FGM: A Religious Mandate?
The controversy as to whether FGM is a religious or cultural practice is still ongoing. However, it is widely common in some Muslim majority countries, where it is promoted as a religious procedure.
In Sudan, numerous religious leaders are strong proponents of FGM, and the overall practice is accepted and seen as sanctioned by Islam.
There have been recurrent calls by women campaigners for the government to build meaningful relationships with the local community and to work intensively with the religious leaders who still oppose the elimination of FGM.
These religious leaders need to recognize “the importance of protecting women and girls in their communities in future” said a spokesperson of 28 Too Many in a statement to Muslim.
28 Too Many is a charity established to aid the elimination of FGM in the countries in Africa and across the diaspora worldwide.
The law gives a governmental backing and support to the advocacy work that has been going on for decades. In addition, it highlights the necessity to have “more men and boys into the advocacy work through education and community driven projects,” the spokesperson told Muslim.
According to WHO, more than 200 million girls and women alive today have been cut in 30 countries in Africa, the Middle East and Asia where FGM is concentrated. The long and continuous efforts by Sudanese women crowned by this historic legislation sends a clear message that FGM is a crime and is no longer an accepted practice in modern Sudan.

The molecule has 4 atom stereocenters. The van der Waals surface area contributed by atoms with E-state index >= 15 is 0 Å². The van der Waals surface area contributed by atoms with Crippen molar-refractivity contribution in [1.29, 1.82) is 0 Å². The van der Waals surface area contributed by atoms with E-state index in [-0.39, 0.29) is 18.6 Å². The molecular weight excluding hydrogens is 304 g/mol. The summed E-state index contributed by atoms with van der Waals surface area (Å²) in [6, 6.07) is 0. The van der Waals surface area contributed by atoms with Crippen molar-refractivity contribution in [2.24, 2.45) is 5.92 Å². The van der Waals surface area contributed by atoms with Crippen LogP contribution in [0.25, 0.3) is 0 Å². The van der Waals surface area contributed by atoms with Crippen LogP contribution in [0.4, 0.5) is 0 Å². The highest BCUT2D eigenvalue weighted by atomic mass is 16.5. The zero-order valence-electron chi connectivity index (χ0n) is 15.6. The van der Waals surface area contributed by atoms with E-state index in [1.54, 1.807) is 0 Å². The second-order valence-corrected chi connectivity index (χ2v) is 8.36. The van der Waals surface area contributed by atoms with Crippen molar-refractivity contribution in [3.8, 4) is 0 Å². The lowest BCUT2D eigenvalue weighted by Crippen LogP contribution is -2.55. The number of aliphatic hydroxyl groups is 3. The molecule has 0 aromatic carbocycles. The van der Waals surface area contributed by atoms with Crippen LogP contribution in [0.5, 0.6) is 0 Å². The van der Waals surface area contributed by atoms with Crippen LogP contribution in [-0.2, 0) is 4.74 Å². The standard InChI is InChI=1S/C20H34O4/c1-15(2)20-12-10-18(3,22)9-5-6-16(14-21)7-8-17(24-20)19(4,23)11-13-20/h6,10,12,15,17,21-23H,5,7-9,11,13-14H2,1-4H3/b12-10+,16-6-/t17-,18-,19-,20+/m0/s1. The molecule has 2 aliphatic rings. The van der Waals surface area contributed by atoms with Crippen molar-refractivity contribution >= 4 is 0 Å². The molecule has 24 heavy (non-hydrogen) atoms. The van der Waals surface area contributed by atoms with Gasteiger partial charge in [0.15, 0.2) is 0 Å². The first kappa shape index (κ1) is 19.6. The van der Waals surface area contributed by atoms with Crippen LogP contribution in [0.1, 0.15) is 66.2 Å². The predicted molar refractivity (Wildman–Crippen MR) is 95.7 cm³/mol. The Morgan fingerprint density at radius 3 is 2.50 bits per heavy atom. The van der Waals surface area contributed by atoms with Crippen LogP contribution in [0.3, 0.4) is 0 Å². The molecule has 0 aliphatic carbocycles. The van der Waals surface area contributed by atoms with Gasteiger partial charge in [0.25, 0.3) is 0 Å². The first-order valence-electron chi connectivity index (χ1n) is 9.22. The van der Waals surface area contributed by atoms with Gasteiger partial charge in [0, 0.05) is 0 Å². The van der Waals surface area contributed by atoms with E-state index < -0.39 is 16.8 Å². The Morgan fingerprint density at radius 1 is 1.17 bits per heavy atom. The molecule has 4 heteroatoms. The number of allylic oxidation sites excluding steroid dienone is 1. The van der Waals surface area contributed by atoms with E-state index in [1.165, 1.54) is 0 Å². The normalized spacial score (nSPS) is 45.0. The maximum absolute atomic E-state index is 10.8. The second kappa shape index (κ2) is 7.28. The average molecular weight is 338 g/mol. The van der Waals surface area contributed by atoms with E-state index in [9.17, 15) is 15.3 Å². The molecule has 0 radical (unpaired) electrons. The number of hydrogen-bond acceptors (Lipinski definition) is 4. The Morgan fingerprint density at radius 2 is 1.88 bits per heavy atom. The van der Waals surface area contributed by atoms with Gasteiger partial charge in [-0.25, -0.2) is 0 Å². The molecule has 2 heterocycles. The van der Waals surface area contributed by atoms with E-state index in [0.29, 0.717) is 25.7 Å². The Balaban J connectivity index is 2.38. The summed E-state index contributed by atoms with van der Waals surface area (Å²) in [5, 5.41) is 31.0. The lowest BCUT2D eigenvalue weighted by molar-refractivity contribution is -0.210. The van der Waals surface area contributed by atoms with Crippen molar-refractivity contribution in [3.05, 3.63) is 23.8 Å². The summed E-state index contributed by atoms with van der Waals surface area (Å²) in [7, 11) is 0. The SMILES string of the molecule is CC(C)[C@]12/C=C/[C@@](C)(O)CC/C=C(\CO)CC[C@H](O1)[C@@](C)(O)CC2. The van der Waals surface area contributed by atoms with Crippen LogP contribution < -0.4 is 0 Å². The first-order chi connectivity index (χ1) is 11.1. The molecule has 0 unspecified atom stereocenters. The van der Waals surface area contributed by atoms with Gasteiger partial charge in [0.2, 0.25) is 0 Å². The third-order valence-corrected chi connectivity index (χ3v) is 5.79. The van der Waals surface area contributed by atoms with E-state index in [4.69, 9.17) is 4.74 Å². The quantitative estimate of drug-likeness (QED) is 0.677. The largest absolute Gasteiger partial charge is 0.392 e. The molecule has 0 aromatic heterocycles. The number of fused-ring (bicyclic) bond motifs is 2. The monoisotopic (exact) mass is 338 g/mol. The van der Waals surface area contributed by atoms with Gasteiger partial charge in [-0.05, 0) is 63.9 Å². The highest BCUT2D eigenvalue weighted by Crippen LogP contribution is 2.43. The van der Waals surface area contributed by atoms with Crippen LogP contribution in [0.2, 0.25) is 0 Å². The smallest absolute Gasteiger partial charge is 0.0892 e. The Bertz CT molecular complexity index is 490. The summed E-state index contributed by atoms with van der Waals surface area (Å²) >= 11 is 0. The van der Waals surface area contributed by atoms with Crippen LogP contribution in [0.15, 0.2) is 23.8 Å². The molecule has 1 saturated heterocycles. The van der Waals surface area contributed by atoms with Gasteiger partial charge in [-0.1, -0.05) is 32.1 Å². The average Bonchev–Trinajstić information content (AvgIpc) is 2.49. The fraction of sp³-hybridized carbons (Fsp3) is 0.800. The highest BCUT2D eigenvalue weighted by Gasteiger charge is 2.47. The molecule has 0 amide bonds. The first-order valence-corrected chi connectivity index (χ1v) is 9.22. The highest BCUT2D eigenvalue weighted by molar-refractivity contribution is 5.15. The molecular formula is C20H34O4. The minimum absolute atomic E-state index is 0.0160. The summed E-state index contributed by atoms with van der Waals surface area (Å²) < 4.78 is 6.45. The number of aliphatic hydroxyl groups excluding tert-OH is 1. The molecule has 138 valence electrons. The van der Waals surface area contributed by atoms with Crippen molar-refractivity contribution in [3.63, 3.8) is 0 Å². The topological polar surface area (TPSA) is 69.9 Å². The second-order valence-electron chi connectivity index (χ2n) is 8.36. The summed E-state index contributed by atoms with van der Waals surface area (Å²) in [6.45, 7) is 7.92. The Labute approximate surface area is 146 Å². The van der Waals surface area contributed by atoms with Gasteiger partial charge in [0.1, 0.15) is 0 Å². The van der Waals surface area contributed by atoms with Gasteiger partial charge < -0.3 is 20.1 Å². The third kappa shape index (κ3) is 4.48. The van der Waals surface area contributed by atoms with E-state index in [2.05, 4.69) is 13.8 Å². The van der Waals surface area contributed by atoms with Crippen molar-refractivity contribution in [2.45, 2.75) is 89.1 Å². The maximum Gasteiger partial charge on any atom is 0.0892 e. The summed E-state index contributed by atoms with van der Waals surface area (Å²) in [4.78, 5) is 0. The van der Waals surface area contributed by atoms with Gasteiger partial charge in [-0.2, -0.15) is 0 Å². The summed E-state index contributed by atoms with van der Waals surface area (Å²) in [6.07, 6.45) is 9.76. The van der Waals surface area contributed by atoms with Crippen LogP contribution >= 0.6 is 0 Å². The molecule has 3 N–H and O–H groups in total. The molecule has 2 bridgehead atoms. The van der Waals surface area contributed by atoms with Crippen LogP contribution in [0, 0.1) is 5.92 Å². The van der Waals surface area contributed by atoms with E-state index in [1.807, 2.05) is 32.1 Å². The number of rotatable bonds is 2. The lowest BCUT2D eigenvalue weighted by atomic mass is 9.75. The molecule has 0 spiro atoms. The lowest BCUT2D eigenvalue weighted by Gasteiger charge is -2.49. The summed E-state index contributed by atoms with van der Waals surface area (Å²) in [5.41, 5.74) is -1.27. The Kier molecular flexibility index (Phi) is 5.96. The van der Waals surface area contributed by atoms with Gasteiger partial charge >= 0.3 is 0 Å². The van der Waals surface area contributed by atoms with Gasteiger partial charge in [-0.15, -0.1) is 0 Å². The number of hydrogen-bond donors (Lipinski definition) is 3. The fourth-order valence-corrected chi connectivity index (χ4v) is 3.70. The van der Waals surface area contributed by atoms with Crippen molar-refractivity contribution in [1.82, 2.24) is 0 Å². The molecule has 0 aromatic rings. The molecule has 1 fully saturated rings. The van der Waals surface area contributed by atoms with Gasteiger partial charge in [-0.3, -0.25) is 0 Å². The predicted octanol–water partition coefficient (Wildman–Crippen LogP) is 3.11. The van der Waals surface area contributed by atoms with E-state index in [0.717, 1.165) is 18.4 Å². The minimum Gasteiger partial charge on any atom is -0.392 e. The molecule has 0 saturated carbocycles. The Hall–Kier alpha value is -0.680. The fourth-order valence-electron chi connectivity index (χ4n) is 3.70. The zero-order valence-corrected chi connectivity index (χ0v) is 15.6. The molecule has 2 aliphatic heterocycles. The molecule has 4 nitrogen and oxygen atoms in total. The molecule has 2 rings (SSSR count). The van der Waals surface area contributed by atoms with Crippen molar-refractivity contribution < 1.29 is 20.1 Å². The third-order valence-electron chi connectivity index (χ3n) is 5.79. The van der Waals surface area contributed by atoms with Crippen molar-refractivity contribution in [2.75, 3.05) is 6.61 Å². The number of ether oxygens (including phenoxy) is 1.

We often hear this when we’re confronted by things we can’t explain. Our societies are structured and engineered in a way where we expect to see people behave in a certain way. We bank on it. Because when they don’t, it shatters our realities.
If you happened to watch a particularly shocking video as it went viral over the past few days, you’d have seen two armed white men chased down (hunted) Ahmaud Arbery, a 25-year-old Black man, in broad daylight out on a scenic Brunswick, Georgia street. One man struggles with Ahmaud while the other brandishes his shotgun – and shoots him dead. The surrounding atmosphere could not be more subtle as such a shocking incident unfolds.
“They can’t just do that, right?”
Yet, they did.
This happened on February 23rd, over two months ago, yet the video only went viral this past week. The outrage which has ensued has only taken place now, which adds to the efforts of family in the few weeks since the incident.
According to the police report, Greg McMichael, a former Brunswick District Attorney Investigator and his son Travis McMichael followed Arbery as he was jogging, blocked his path with their truck, and shot him dead.
The video is a wake-up call. In this single instance we see so much of the systemic and actual racial violence that extends from the carceral state to imperial wars waged overseas to housing, education, food security and so many other aspects of American public life – so diligently interwoven into the fabric of this society, ingrained into the nation’s historical and collective psyche – realized.
In a single instance.